i’ve actually given some thought to designing a two-player game with controls that would cause the players to have to actually physically interact outside the game. i briefly had an idea for a game called ‘DO NOT LET GO OF THE BUTTON’. each player has to keep her finger on a different key for longer than the other players. the idea, of course, is that players would invariably attempt to get other players to loosen their grip through chicanery.

when i mentioned this to patrick in my eegra interview, i realized it warrented implementation. chicanery is a fairly bare-bones implementation of the concept for up to four players. each player places a finger on the Q, C, T or M key. when the countdown is over the game begins: the last player to release her key is the winner. players are encouraged to use any available means to coerce the others into losing the game.

i am not responsible for any damage you may cause to your friends, relationships, or computer. i think the most computer-friendly solution would be to use xpadder to map the Q, C, T and M keys to joypad buttons, but i must stipulate that the buttons be on the same joypad.

sound effects were made with organya2. the font used in the game is casual encounter.

17 thoughts on “chicanery”

  1. A mite far away from indie gaming, but one of my favourite arcade games – “Panic Park” – had a similar premise to this. Ostensibly, it was a series of minigames where one always had to simply move a character left and right, but in reality, it involved bashing one’s movable joystick into one’s opponent’s in an attempt to throw them off course. Great fun.

  2. i figured someone would have gotten around to the idea before me. but i think there’s plenty of fertile ground to cover with regard to videogames which extend beyond the audial and visual output of the game code.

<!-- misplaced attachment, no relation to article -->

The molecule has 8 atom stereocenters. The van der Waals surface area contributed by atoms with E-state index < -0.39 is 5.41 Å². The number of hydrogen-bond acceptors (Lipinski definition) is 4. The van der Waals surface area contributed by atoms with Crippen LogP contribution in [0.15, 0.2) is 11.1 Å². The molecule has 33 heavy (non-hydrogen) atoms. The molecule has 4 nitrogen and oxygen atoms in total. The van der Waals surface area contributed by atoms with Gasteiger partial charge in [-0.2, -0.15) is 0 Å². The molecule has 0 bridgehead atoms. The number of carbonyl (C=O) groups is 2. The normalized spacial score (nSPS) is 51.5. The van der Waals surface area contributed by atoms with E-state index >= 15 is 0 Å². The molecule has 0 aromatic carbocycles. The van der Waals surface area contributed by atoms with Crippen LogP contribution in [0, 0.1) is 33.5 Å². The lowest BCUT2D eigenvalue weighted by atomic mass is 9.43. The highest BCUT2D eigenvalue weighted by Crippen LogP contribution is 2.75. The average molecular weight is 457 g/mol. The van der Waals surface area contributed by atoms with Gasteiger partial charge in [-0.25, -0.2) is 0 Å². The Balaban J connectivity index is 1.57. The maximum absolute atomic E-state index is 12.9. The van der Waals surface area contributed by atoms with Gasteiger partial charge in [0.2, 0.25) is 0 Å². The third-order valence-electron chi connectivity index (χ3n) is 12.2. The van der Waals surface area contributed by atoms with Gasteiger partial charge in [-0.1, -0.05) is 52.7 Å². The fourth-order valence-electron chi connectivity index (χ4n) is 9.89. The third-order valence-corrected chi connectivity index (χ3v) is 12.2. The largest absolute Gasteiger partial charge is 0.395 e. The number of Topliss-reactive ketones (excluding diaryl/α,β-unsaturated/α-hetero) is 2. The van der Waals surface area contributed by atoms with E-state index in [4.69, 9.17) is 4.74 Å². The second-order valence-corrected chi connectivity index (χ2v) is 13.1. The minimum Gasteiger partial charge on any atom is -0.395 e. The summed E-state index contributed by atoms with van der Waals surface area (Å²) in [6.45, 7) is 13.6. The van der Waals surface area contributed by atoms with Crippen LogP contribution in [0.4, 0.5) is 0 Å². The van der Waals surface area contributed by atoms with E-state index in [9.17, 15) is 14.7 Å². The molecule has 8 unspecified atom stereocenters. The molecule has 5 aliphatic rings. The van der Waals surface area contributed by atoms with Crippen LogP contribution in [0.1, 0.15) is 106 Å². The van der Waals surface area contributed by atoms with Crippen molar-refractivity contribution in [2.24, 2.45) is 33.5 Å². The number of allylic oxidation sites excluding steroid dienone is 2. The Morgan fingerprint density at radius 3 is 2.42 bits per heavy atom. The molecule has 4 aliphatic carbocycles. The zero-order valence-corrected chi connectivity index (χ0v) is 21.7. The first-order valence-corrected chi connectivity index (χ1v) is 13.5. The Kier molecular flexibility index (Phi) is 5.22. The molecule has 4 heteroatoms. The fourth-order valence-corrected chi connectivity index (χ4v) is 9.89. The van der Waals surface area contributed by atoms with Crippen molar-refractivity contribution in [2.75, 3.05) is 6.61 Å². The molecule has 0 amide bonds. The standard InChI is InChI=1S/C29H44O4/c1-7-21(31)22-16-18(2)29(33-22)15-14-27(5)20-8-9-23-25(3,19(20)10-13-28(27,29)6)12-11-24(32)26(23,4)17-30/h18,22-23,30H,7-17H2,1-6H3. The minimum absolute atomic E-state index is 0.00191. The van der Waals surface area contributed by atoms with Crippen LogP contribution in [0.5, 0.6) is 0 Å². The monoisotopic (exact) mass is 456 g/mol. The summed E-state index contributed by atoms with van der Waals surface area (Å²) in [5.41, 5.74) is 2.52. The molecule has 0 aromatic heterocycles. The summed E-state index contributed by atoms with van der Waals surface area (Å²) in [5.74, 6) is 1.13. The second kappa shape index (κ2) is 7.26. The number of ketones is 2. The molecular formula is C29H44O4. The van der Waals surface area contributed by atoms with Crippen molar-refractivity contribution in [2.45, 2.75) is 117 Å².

3. Back at school I created a game that was a bit like this. You would input the amount of players, then at random intervals a set of letters would appear on screen, with one for each player. The first person to press their letter on the keyboard got a point. Whoever had the most points after 10 rounds was the winner.

    Our classes were mostly unsupervised, so playing the game involved a large amount of playful violence. The other students would usually notice (especially when someone got pushed off their chair), so we’d let them join the game. The amount of players and chicanery would increase quickly.

    The game never made it out of the classroom though and it’s gone forever now. So it’s great to see a similar game, with a lot more polish and without the crude made-in-five-minutes look of mine!

  4. In high school a friend of mine made a “virtual spider” in Hypercard. It was a still image of a cartoon spider, and when you moved the mouse it was replaced with an image of the same spider, squashed flat and dead.

    The way it worked was you put the mouse on top of the monitor, and then whacked the screen with your palm. Smush!

    Needless to say, the teachers didn’t appreciate a program that encouraged students to punch the lab equipment, but I thought it was pretty clever.

  5. It should probably say ‘their’ rather than ‘her’, otherwise you’re assuming the player is female, which is pretty dumb!

    This looks like great fun! I’m probably going to have to play this with korean schoolkids, which is not going to be pretty.

  6. “their” is incorrect because it’s plural. i prefer to use “her” (which is singular) as my default pronoun. harveyjames you should know this about me by now.

  7. Me again,
    We just featured Chicanery again! #4 Indie game for September :)

    Currently a video of it is available on our main page and on the indiegames blog main page.

    Good job with the games :)

  8. i’m sorry footage of the digital part of the game isn’t that interesting to watch! you should have recorded video of players slugging each other.

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